Review: Beach Boys with the Hong Kong Philharmonic - Love is all around
Combination of orchestra and band worked well on ballads but also on rock songs from the ’60s - a reminder that Brian Wilson’s inspiration was Phil Spector’s ‘wall of sound’ arrangements
It can’t be easy singing When I Grow Up To Be A Man with a straight face three days after your 75th birthday, but Mike Love - who co-wrote the song in 1964 with his cousin Brian Wilson - managed it with aplomb.
Last time he and fellow long-serving Beach Boy Bruce Johnston played Hong Kong was in 2012, with a line-up featuring all the surviving members from the band’s 1960s heyday, assembled in celebration of their 50th anniversary. This time we got the stripped-down regular touring configuration in which Brian Wilson, who wrote almost all of the band’s most memorable music, does not feature.
I suspect, though, that it generally does better justice to his songs, particularly when they play with symphony orchestra support, as they did for two nights here with the Hong Kong Philharmonic Orchestra.
Apart from Johnston and Love, the band comprised guitarist and musical director Scott Totten, bassist Brian Eichenberger, keyboard player Timothy Bonhomme, drummer John Cowsill and guitarist Jeff Foskett. All except Bonhomme contributed lead as well as backing vocals, and all except Eichenberger participated at various points in the 2012 reunion tour.
For many years Foskett has been the Brian Wilson touring band’s musical director. They all know the songs backwards, and although the Hong Kong Phil, conducted by Gerard Salonga, can’t have had much rehearsal with them, they sounded as though they did too.
The orchestra performed two pieces without the band, an overture medley of Beach Boys hits, and an arrangement of In My Room, which opened the second half of the concert and earned them a standing ovation. They also appeared on every other song, except for the band’s first single, Surfin’.
It was no surprise that the combination of band and orchestra worked well on the ballads, but more surprisingly the more sophisticated arrangements of the basic surf-and- hot-rod rock songs from the Beach Boys’ early repertoire were also effective.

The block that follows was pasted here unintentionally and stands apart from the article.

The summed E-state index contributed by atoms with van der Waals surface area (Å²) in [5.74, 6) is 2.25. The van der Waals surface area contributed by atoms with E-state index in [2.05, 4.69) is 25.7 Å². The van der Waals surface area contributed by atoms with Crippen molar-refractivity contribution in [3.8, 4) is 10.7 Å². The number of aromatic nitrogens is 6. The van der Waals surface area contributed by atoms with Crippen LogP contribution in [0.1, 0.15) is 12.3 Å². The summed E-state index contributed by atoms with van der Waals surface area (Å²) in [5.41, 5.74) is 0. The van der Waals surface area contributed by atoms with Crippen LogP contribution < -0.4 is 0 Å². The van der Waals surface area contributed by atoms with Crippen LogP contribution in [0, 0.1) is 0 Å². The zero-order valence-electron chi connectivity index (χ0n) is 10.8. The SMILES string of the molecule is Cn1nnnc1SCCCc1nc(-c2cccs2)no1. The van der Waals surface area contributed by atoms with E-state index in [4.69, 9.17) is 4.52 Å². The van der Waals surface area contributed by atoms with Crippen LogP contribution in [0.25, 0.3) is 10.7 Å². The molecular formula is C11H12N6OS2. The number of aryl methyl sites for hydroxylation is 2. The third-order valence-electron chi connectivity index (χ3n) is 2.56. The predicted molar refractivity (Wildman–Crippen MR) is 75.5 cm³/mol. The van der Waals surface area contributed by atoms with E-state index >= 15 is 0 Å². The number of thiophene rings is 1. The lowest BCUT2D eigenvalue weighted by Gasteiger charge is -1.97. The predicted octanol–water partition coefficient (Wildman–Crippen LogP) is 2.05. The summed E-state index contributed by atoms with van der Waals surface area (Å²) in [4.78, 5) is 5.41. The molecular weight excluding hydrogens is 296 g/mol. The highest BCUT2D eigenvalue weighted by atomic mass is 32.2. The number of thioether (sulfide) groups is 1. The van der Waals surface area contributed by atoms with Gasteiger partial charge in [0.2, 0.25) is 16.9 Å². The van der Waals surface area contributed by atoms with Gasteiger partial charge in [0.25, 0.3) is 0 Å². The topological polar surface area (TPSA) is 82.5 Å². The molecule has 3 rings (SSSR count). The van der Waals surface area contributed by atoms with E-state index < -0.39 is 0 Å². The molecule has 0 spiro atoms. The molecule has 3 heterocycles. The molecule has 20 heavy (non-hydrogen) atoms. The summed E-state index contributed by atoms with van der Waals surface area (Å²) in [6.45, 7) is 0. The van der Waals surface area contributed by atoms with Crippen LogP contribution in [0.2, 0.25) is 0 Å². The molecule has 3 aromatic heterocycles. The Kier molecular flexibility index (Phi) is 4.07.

Perhaps that shouldn’t have been surprising. Wilson’s great inspiration as a record producer was Phil Spector and his “wall of sound”, and it was interesting to hear songs which were recorded with more sparse instrumentation finally get that treatment.
The band/orchestra combination really came into its own after the intermission on the songs from the 1966 Pet Sounds album – Sloop John. B, Wouldn’t It Be Nice, Caroline No, and God Only Knows. You Still Believe In Me, from the same album, was a highlight of the first half.
The strings and brass added to the dramatic sweep of some of the more anthemic songs, but there were subtler touches as well, particularly from the harp on several songs, and Johnston’s Disney Girls benefitted from the woodwinds.
During the anniversary tour the band played God Only Knows to a click track, synchronised with the late Carl Wilson’s recorded lead vocal, and this idea was retained for these shows.
The video show playing on the screen above the band and orchestra was unashamedly nostalgic, and only one relatively new song was performed, Pisces Brothers, Love’s tribute to his friend and fellow transcendental meditation advocate George Harrison.
Achieving a good sound balance between the orchestra and the band’s electrically amplified instruments in the cavernous Queen Elizabeth Stadium cannot have been easy. The sound was good where I was sitting, in front of the stage, but I talked to people who were seated at either side during the intermission, and there the separation was apparently less distinct.
This version of the Beach Boys is unabashedly its own tribute band, but the orchestral arrangements added a refreshingly different dimension to the songs, and after a final encore of Fun Fun Fun a happy audience filed out having had just that.
The Beach Boys, Hong Kong Philharmonic Orchestra, Queen Elizabeth Stadium. Reviewed: March 18